The development group at my new company is using a WCF service running on the SQL Server to call a stored procedure that executes xp_cmdshell to call an SSIS package. They are doing this in order to handle control flow to know when they can execute their next package. I am not sure why they didn't just create a master package to control the flow of all the packages, but they didn't. Now I'm looking for any issues that might arise for the SQL Server as a result of running the WCF service on the SQL Server and calling xp_cmdshell numerous times to execute loads of millions of records at a time. For example, could this cause SQL Server to crash, cause performance issues, etc..? (I'm aware of the security concerns with xp_cmdshell and I typically turn it off.) However, I'm not sure I have a choice in this deployment so I'm trying to do my best to be prepared for potential issues. I have been researching it myself but am not finding anything. Thanks in advance for your help.

Thanks,
arussell_10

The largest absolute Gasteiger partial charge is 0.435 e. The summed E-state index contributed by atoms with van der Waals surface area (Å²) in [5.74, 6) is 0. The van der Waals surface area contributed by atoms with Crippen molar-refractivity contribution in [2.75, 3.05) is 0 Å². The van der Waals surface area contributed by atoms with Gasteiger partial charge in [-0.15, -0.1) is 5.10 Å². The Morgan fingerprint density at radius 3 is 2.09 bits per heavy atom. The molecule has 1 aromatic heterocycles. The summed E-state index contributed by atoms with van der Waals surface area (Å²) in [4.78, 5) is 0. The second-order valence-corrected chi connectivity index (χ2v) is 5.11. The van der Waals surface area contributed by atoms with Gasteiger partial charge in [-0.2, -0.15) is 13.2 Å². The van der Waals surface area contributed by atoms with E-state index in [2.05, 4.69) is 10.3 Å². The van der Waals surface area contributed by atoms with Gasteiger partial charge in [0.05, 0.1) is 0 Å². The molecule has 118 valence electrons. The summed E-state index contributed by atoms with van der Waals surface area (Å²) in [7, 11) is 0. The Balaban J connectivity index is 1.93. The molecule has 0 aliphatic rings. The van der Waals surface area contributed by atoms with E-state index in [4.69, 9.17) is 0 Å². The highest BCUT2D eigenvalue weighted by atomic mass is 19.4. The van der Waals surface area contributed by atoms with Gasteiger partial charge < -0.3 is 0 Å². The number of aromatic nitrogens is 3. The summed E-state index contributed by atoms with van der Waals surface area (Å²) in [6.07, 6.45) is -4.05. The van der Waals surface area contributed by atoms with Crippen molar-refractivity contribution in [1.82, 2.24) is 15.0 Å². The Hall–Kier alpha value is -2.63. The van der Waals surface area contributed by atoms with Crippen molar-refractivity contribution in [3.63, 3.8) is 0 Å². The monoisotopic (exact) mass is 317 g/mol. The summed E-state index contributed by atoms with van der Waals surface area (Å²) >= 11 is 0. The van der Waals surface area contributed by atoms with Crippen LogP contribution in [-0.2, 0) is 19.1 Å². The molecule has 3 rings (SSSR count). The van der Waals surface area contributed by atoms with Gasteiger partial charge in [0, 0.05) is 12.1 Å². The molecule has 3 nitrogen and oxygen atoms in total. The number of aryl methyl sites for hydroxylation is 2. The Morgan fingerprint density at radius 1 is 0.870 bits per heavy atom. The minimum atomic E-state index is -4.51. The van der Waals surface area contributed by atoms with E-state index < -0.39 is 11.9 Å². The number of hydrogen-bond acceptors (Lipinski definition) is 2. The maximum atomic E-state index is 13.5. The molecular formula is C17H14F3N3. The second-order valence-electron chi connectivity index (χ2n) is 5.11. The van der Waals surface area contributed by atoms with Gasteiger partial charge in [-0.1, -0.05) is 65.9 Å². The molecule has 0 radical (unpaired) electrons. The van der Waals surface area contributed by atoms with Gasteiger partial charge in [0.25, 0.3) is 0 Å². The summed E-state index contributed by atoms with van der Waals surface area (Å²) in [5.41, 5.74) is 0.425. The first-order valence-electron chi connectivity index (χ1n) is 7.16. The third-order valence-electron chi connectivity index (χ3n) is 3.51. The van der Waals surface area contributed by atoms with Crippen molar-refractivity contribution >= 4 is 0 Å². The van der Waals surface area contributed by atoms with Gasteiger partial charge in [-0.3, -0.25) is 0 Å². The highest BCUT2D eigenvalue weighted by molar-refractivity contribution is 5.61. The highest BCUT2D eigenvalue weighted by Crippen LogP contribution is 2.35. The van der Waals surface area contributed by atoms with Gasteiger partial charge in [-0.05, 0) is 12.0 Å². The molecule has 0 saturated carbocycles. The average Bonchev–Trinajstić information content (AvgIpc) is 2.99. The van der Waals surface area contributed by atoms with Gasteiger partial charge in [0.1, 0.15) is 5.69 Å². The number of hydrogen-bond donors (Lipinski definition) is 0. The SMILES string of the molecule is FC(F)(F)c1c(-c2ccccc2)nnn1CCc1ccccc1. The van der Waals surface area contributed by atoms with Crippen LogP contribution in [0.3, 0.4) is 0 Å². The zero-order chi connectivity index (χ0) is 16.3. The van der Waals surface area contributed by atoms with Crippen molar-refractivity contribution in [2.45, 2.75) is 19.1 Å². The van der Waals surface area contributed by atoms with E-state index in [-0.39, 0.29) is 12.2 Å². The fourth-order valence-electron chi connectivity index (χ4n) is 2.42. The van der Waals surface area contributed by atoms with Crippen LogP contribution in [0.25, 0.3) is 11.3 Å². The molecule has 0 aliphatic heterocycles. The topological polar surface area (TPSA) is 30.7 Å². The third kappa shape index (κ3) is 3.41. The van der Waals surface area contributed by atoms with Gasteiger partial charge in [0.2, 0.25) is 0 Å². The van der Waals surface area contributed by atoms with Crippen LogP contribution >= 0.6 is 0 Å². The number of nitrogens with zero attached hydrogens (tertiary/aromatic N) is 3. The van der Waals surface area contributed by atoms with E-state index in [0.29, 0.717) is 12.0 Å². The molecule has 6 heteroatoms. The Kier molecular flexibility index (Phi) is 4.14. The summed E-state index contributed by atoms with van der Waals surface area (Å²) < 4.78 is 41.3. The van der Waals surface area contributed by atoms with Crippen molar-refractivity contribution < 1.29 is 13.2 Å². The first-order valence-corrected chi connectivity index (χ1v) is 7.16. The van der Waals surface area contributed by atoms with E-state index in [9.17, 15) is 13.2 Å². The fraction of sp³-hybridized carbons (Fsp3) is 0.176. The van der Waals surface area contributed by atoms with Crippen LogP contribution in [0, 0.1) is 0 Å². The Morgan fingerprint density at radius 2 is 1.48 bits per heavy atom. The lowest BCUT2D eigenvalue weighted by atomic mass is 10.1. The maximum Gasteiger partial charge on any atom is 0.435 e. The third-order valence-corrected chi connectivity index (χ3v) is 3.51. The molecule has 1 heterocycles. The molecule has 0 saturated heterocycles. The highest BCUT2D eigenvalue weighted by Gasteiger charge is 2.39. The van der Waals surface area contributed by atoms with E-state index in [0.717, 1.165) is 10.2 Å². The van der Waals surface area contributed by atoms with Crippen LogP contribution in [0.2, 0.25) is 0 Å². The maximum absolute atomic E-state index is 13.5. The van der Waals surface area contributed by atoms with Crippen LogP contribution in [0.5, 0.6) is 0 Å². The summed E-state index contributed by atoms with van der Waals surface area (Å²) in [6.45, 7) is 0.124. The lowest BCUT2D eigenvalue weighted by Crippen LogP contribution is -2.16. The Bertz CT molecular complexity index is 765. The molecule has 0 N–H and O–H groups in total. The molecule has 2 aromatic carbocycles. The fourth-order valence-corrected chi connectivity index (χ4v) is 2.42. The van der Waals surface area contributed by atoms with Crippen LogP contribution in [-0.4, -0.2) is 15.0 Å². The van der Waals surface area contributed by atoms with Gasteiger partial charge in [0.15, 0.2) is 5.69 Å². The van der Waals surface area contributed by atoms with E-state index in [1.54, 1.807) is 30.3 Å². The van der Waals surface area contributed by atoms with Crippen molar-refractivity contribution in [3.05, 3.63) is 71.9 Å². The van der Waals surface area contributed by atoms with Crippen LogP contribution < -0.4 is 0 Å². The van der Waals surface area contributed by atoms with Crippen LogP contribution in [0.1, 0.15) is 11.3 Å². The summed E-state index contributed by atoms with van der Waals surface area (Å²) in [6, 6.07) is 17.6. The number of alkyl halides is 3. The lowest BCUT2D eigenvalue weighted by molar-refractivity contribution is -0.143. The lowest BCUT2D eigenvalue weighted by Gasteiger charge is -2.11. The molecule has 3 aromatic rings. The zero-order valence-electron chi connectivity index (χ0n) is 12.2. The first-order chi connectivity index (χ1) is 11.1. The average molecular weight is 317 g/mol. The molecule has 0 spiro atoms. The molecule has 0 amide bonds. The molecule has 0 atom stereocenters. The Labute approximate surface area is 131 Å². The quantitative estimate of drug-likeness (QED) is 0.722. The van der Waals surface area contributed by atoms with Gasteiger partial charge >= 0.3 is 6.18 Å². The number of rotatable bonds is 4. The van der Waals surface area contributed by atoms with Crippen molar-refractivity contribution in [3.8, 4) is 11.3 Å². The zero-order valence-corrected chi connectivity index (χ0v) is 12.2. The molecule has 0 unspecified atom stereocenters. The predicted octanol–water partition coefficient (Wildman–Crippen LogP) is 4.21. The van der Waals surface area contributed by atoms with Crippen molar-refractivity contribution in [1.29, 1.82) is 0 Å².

Be careful using xp_cmdshell in this way. You are right to have concerns about security, but aside from that, one thing you give up is the ability to cancel an executing SSIS Package via the connection to SQL Server. With Packages processing large swaths of data that could be a major concern.

The scenario goes like this:

1. Execute stored procedure.
2. Stored procedure executes xp_cmdshell.
3. xp_cmdshell calls DTExec.exe.
4. OS process is spawned.
5. Caller decides processing it taking too long and cancels request. *
6. Database sessions ends and stored procedure exits/returns control to caller.
7. DTExec.exe process spawned by xp_cmdshell is still running on the OS.

* Or the process times out. Watch out for this from .NET. The default ADO.NET CommandTimeout is 30 seconds.

To recover from this scenario you would need to log into the OS and kill the OS process running DTExec.exe. If you have multiple clients spawning DTExec.exe via xp_cmdshell you'll have a fun time trying to decide which one to kill. Have you ever seen the end of The Abyss?

I would strongly urge you to recommend to your app design team that they go a different route.